I have chosen to read and review an article entitled National Patterns in Antidepressant Medication Treatment. This article was written by Mark Olfson, MD, MPH and Steven C. Marcus, PhD. The article was in the August 2009 issue of the Journal of General Psychiatry. This article examined the trends in antidepressant use in the years 1996 and 2005.
Antidepressants have become the most commonly prescribed class of medications in the United States, surpassing antihypertensive agents in 2005. In 2001 – 2003, 20.1% of nonelderly adults received mental health treatment each year. This was an increase from the 12.2% in 1990 – 1992. The sources of data used were the 1996 and 2005 Medical Expenditure Panel Surveys (MEPs). These surveys asked for all prescribed medicines associated with each health care as well as the reason for each outpatient visit during the reference period. The reported psychotropic medications were then classified into three different classes. These classes were 1) antidepressant, anxiolytic, or antipsychotic, 2) mood stabilizers and 3) stimulants. Each of these three classes had subclasses. Between 199 and 2005, the overall annual rate of antidepressant treatment of persons 6 and older, increased from 5.84% to 10.12% per 100 persons. This translates to an increase from 13.3 million people in 1996 to 27.0 million in 2005 that are treated with antidepressants. During this period, the use of serotonin reuptake inhibitors and other newer antidepressants became increasingly common; whereas tricyclic antidepressants became less common. There was an increase in percentage of antidepressant users treated with antipsychotic medications, but a decrease in percentage of those who received inpatient treatment of psychotherapy. Of the persons prescribed antidepressants in 2005, 34.59% treated by psychiatrists and 7.46% treated by non psychiatrist physicians were also prescribed mood stabilizers or antipsychotic medications.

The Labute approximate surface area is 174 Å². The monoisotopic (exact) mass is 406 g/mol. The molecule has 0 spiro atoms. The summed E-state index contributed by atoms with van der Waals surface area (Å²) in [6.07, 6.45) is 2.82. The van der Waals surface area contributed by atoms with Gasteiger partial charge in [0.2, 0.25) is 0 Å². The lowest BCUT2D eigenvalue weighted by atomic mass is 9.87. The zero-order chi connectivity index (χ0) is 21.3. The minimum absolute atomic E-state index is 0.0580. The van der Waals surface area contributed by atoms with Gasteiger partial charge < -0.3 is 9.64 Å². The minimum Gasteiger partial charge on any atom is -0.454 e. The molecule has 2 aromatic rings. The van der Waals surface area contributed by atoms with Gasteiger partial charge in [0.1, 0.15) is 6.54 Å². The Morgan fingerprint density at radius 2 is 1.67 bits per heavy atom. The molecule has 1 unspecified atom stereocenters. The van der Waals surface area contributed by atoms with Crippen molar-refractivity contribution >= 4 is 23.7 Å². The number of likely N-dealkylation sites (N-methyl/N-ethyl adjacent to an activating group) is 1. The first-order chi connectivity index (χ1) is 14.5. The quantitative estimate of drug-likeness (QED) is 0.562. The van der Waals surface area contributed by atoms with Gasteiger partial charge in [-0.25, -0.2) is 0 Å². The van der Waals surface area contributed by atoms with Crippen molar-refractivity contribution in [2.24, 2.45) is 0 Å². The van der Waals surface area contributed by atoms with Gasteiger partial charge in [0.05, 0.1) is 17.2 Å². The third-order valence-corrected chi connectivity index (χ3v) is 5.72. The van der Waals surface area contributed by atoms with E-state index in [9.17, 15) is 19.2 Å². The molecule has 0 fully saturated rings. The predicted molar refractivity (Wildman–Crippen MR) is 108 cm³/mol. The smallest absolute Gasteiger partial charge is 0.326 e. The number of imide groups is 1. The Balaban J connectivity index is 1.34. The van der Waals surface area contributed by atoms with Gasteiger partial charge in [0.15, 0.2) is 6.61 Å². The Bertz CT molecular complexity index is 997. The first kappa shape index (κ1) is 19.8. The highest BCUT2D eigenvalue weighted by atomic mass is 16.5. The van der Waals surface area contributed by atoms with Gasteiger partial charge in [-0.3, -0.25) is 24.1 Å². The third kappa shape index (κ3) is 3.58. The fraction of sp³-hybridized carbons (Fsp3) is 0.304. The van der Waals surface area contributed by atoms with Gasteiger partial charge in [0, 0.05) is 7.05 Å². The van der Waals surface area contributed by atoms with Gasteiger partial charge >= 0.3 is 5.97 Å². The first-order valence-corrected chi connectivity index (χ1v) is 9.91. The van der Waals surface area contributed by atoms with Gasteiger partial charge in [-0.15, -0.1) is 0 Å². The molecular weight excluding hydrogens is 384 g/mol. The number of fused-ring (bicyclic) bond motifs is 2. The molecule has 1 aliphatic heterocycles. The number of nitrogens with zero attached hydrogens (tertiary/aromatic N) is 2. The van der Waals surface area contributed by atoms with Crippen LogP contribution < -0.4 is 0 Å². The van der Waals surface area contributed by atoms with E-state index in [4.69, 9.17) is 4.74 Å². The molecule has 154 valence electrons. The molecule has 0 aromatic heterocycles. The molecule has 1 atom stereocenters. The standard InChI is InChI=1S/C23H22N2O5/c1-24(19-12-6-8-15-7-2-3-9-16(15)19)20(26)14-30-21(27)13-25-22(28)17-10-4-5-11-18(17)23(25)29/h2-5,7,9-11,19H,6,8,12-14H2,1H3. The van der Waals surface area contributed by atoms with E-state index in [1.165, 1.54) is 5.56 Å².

In conclusion, there was a significant increase in the percentage of Americans prescribed antidepressants. Also, the study performed may be inaccurate due to several reasons. The data collected in the MEPs may be inaccurate. Another reason is that it is uncertain if all persons prescribed antidepressants met the criteria for diagnosis. Third, some groups of individuals such as homeless, nursing home residents, and inmates are not included in the surveys. Fourth, there may be incomplete information in the MEPs. These studies show that antidepressant therapy is becoming more accepted in the United States. It also shows that there is more focus on pharmacological treatment rather than psychological care.
Olfson, M., & Marcus, S. (2009; 66 (8)). National Patterns in Antidepressant Medication Treatment. General Psychiatry , 848-856.
.Plagiarism:Using someone else's work without giving proper credit, is plagiarism. If you use my work, please reference it.